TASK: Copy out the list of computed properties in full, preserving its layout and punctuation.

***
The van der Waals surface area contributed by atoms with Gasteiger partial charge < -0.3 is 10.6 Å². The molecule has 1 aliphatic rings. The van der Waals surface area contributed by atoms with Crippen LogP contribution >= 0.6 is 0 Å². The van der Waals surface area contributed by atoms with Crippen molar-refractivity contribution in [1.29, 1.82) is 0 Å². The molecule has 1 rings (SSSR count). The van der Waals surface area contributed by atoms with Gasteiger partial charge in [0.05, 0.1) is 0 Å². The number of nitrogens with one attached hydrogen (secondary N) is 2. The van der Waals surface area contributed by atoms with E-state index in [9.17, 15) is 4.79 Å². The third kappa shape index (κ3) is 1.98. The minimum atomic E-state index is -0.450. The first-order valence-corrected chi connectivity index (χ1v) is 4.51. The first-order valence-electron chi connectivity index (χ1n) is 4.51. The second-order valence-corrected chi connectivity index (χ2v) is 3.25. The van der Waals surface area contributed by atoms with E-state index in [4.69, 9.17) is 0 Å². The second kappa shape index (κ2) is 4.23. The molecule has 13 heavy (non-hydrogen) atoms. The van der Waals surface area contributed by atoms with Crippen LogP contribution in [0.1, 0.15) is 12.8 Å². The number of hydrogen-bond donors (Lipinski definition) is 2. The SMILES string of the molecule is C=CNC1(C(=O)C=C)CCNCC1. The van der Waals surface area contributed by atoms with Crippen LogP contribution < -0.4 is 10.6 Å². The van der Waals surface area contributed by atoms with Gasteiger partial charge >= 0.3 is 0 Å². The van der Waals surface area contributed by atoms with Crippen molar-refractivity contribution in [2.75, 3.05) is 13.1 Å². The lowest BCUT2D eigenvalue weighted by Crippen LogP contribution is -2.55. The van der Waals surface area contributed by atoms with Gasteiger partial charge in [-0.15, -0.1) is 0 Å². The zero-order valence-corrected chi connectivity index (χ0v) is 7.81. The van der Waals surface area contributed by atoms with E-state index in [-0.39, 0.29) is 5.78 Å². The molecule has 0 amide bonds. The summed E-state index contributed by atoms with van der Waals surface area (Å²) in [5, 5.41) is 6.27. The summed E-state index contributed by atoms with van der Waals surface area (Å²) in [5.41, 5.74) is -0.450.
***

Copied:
The van der Waals surface area contributed by atoms with Gasteiger partial charge < -0.3 is 10.6 Å². The molecule has 1 aliphatic rings. The van der Waals surface area contributed by atoms with Crippen LogP contribution >= 0.6 is 0 Å². The van der Waals surface area contributed by atoms with Crippen molar-refractivity contribution in [1.29, 1.82) is 0 Å². The molecule has 1 rings (SSSR count). The van der Waals surface area contributed by atoms with Gasteiger partial charge in [0.05, 0.1) is 0 Å². The number of nitrogens with one attached hydrogen (secondary N) is 2. The van der Waals surface area contributed by atoms with E-state index in [9.17, 15) is 4.79 Å². The third kappa shape index (κ3) is 1.98. The minimum atomic E-state index is -0.450. The first-order valence-corrected chi connectivity index (χ1v) is 4.51. The first-order valence-electron chi connectivity index (χ1n) is 4.51. The second-order valence-corrected chi connectivity index (χ2v) is 3.25. The van der Waals surface area contributed by atoms with E-state index in [4.69, 9.17) is 0 Å². The second kappa shape index (κ2) is 4.23. The molecule has 13 heavy (non-hydrogen) atoms. The van der Waals surface area contributed by atoms with Crippen LogP contribution in [0.1, 0.15) is 12.8 Å². The number of hydrogen-bond donors (Lipinski definition) is 2. The SMILES string of the molecule is C=CNC1(C(=O)C=C)CCNCC1. The van der Waals surface area contributed by atoms with Crippen LogP contribution < -0.4 is 10.6 Å². The van der Waals surface area contributed by atoms with Gasteiger partial charge >= 0.3 is 0 Å². The van der Waals surface area contributed by atoms with Crippen molar-refractivity contribution in [2.75, 3.05) is 13.1 Å². The lowest BCUT2D eigenvalue weighted by Crippen LogP contribution is -2.55. The van der Waals surface area contributed by atoms with Gasteiger partial charge in [-0.15, -0.1) is 0 Å². The zero-order valence-corrected chi connectivity index (χ0v) is 7.81. The van der Waals surface area contributed by atoms with E-state index in [-0.39, 0.29) is 5.78 Å². The molecule has 0 amide bonds. The summed E-state index contributed by atoms with van der Waals surface area (Å²) in [5, 5.41) is 6.27. The summed E-state index contributed by atoms with van der Waals surface area (Å²) in [5.41, 5.74) is -0.450.